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In This Issue...

- MSI 7900GS GFX
- ABIT AB9 Pro Mobo
- Advanced TechTIP
- ECS PN1 SLI2 Extreme
- Core 2 Duo E6600
- PCstats Weekly Tips

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Can't Play DVDs in Vista Business? The Fix is...

Changing platforms is never fun, all those files to backup and move, software to reinstall, mail settings and remembering passwords. Argh... After a hard day of porting a PC to a new OS there's nothing quite so frustrating as discovering Vista Business can't play back DVDs! For the love of MPEG-2 codecs!!! Anyway, the PCSTATS Newsletter has a special TechTip this week just to fix this little oversight if you're running Vista Business or Basic. Scroll down, get a codec-pack, enjoy.

Speaking of porting platforms, do you code HTML in HomeSite? All of PCSTATS and this Newsletter are built with that program. Software compatibility with Vista is all over the map, but you'd be hard pressed to get us to abandon an application we swear by just because a new OS is... shall we say... finicky. If Hotfix KB891781 errors, dhtmled.ocx, or "no such interface supported" mean anything to you, read the right-side column. Fixes for WinXP SP2 and Vista Business will be outlined over this, and next weeks' issue.

On the review front, PCSTATS tests out MSI's pre-overclocked Geforce 7900GS videocard this week, the NX7990GS-T2D512-OC. Following that is Universal ABIT's P965-based AB9 Pro motherboard and a similar Intel platform from ECS. The ECS PN1 SLI2 Extreme is an nForce 590 SLI motherboard, offering up the usual dose of features, bundled in extras and dual graphics card capabilities. If you missed it last week, PCSTATS extensively tested the Intel Core 2 Duo E6600 processor in 32 and 64-bit benchmarks. Jack wanted us to mention that upcoming E6320 and E6420 Core 2 Duo parts will also have 4MB L2 cache, and Intel is expected to announce a nice price cut for the 22nd.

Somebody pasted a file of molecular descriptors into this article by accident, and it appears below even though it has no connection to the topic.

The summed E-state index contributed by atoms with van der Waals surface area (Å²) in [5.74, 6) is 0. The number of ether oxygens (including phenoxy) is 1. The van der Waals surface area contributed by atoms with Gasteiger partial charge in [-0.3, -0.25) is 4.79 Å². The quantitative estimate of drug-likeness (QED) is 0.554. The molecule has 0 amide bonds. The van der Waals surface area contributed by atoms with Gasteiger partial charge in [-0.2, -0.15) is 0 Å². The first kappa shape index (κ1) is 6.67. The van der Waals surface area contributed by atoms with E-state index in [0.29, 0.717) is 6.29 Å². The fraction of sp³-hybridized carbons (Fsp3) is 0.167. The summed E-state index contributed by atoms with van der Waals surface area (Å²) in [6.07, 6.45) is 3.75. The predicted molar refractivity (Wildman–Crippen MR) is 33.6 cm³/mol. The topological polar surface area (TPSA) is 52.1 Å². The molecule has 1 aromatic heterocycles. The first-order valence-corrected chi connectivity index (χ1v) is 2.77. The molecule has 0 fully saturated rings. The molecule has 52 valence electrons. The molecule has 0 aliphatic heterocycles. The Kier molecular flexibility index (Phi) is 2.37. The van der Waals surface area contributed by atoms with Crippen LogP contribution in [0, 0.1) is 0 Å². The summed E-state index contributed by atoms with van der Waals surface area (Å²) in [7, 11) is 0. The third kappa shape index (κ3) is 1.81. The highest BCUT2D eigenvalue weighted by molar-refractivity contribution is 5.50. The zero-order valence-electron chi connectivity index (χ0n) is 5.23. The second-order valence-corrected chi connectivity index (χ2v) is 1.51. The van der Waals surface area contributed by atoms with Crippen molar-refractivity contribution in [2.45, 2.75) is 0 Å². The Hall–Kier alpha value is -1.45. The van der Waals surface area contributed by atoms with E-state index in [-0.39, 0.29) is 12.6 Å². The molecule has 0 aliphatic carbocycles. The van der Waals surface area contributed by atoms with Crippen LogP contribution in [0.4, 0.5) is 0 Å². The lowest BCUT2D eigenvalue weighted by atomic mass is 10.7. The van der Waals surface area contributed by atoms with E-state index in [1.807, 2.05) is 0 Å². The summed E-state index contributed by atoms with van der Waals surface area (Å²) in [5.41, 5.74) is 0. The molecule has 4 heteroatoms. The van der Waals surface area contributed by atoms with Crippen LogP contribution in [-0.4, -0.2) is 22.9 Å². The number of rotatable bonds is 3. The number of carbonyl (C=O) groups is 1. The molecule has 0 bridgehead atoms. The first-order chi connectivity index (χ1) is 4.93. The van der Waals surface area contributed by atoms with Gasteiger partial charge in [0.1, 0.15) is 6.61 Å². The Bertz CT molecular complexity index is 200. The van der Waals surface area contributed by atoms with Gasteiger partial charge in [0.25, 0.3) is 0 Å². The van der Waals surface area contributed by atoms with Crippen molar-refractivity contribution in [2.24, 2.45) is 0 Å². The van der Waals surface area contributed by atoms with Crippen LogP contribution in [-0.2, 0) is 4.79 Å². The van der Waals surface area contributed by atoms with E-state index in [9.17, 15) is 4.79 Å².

The last couple TechTips have focused on Windows Event Viewer; if you're investigating this tool, you can also find explanations of particular Event IDs at Last but not least, this week Colin talks about a new way to take screen shots in Vista, you can find his advice in the PCSTATS Weekly TechTip below. Enjoy!

Thanks for Reading,
Max Page
Editor-in-Chief - PCSTATS

MSI NX7900GS-T2D512E-OC Geforce 7900GS Videocard Review

The search for the perfect videocard is like the search for perfect memory, it's never ending. If you're looking for a new PCI Express videocard to bring your gaming rig up to snuff, the Geforce 7900-family is a good place to start. The MSI NX7900GS-T2D512E-OC Geforce 7900GS is the videocard on our chopping block today. With it you get a PCI Express x16 DirectX 9.0c nVidia 'G71' based videocard that packs in 512MB of GDDR3 memory. What makes this MSI NX7900GS-T2D512E-OC special is that it MSI Computer pre-overclock it straight from the factory. A standard GeForce 7900GS videocard has a core clock speed of 450 MHz, while the memory spins at 660 MHz. MSI Computer engineers saw this and thought... "but that's so slow..." so they run the core on this puppy at 550 MHz and the memory at 700 MHz! To make things even sweeter, this MSI 7900GS retails for no more than what a standard card costs. Continue Here>>

ABIT AB9 Pro Intel P965 Express Motherboard Review


The fact that the ABIT AB9 Pro motherboard has ten Serial ATA ports is probably the first thing you've noticed. There's no mistaking those dark red Serial ATA II ports, nine of them spaced all over the motherboard, one eSATA type at the rear. Since we're dealing with the Intel ICH8R southbridge, SATA RAID is standard. Of course there's more to the AB9 Pro than just Serial ATA, this Socket 775 Intel P965 Express based motherboard has a lot going for it. From the top of the list, gamers will appreciate a full ten USB 2.0 slots (four on the rear I/O, six through headers), dual PCI Express-based Gigabit network jacks, two IEEE 1394a ports, a port 80 card for overclocking trouble shooting, a totally silent chipset cooling solution, and of course the ever present 7.1 channel High Definition Audio. Continue Here>>

PCSTATS Advanced TechTip: Can't play DVD's in Windows Vista 32/64-bit?

Can't play DVD's on Windows Vista Basic or Business? Don't fret, this is because Microsoft Windows Vista does not support DVD playback evenly across all its many versions; only Vista Ultimate and Home Premium have the MPEG/2 codec installed out of the box.